Examining the effects of fetal "crack" cocaine exposure on the development of infants during the neonatal period
This study was conducted in an effort to assess the possible teratogenic effects of fetal exposure to "crack" cocaine on the development of infants during the neonatal period. The principle assessment tool employed in this study was the Brazelton Neonatal Assessment Scale (NBAS). Infants were also assessed with respect to the presence of neurologic signs, as well as gestational age, birth weight, and head circumference. An effort was made to relate these characteristics to degree of exposure to "crack", and an effort was made to take into account the possible effects of other factors such as cigarette smoking, weight gain during pregnancy, and consumption of alcohol. This study also made an attempt to control for possible confounding variables (e.g., exposure to other drugs). That is, infants who were exposed to other drugs in addition to "crack" (e.g., heroin, methadone) were excluded from this study. Significant findings were obtained on two of the seven Brazelton subscales (i.e., range of state, and autonomic stability), smoking and weight gain during pregnancy, and extent of "crack" use during pregnancy. However, some of the findings were at variance with several prior studies which indicated a negative relationship between maternal substance abuse and birth weight, length, and head circumference.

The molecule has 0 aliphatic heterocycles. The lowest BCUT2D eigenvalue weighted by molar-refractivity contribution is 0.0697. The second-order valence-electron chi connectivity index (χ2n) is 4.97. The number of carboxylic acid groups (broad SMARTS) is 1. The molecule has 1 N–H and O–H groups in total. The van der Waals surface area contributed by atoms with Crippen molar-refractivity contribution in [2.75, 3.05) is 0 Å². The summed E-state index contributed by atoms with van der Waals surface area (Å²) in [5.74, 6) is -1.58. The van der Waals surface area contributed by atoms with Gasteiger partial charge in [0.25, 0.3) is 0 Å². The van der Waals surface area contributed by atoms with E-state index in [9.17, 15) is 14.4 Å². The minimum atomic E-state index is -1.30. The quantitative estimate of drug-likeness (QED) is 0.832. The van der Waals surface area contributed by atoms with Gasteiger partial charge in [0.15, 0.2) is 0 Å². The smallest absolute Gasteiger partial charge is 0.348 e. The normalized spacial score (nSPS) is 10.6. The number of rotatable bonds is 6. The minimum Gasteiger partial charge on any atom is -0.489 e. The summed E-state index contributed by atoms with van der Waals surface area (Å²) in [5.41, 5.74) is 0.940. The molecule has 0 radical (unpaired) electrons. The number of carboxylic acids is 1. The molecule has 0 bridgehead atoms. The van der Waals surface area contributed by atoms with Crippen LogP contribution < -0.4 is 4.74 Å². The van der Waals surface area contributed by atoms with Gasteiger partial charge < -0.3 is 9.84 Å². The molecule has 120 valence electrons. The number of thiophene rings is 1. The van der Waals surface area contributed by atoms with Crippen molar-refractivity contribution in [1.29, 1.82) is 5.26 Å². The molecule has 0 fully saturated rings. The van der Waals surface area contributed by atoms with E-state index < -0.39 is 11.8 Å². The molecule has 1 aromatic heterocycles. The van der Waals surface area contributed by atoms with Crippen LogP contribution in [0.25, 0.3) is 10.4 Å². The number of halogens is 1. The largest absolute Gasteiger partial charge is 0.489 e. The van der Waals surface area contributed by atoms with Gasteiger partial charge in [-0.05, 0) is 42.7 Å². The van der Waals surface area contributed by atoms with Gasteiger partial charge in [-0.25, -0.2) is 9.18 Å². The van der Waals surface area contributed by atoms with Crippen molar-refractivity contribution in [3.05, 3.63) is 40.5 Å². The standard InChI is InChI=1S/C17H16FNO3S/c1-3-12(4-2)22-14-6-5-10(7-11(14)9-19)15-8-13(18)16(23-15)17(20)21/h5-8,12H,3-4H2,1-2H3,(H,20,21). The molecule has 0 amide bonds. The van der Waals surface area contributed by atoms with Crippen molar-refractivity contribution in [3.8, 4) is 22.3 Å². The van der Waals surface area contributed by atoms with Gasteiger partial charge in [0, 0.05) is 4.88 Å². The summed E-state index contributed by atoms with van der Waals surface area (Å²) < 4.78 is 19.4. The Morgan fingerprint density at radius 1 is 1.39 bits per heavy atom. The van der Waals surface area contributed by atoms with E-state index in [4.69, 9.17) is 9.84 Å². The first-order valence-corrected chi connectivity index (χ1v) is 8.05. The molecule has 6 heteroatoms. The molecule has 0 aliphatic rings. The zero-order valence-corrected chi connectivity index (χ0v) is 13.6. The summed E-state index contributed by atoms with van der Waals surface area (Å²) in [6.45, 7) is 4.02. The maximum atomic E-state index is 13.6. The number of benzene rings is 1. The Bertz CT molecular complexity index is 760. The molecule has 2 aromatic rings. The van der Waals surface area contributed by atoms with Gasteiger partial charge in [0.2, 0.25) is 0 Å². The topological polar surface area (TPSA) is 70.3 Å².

Feliciano, Israel, "Examining the effects of fetal "crack" cocaine exposure on the development of infants during the neonatal period" (1998). ETD Collection for Pace University. AAI9823595.
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